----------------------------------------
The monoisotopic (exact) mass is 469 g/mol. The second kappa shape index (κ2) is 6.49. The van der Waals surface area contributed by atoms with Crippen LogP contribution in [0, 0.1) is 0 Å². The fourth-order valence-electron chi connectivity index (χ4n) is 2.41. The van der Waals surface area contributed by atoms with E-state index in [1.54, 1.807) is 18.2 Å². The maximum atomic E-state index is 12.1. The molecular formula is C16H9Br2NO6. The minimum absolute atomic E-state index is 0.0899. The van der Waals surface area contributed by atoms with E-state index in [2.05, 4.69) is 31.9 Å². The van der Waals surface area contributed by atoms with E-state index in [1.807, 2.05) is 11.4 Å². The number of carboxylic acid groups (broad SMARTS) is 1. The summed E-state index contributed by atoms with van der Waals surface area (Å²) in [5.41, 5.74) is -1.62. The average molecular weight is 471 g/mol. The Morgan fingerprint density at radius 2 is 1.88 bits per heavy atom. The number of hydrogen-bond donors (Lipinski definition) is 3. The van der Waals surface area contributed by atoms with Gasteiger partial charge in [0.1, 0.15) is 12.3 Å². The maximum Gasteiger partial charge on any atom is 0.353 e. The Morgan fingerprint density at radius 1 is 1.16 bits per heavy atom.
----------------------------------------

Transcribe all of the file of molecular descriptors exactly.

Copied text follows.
The monoisotopic (exact) mass is 469 g/mol. The second kappa shape index (κ2) is 6.49. The van der Waals surface area contributed by atoms with Crippen LogP contribution in [0, 0.1) is 0 Å². The fourth-order valence-electron chi connectivity index (χ4n) is 2.41. The van der Waals surface area contributed by atoms with E-state index in [1.54, 1.807) is 18.2 Å². The maximum atomic E-state index is 12.1. The molecular formula is C16H9Br2NO6. The minimum absolute atomic E-state index is 0.0899. The van der Waals surface area contributed by atoms with E-state index in [2.05, 4.69) is 31.9 Å². The van der Waals surface area contributed by atoms with E-state index in [1.807, 2.05) is 11.4 Å². The number of carboxylic acid groups (broad SMARTS) is 1. The summed E-state index contributed by atoms with van der Waals surface area (Å²) in [5.41, 5.74) is -1.62. The average molecular weight is 471 g/mol. The Morgan fingerprint density at radius 2 is 1.88 bits per heavy atom. The number of hydrogen-bond donors (Lipinski definition) is 3. The van der Waals surface area contributed by atoms with Gasteiger partial charge in [0.1, 0.15) is 12.3 Å². The maximum Gasteiger partial charge on any atom is 0.353 e. The Morgan fingerprint density at radius 1 is 1.16 bits per heavy atom.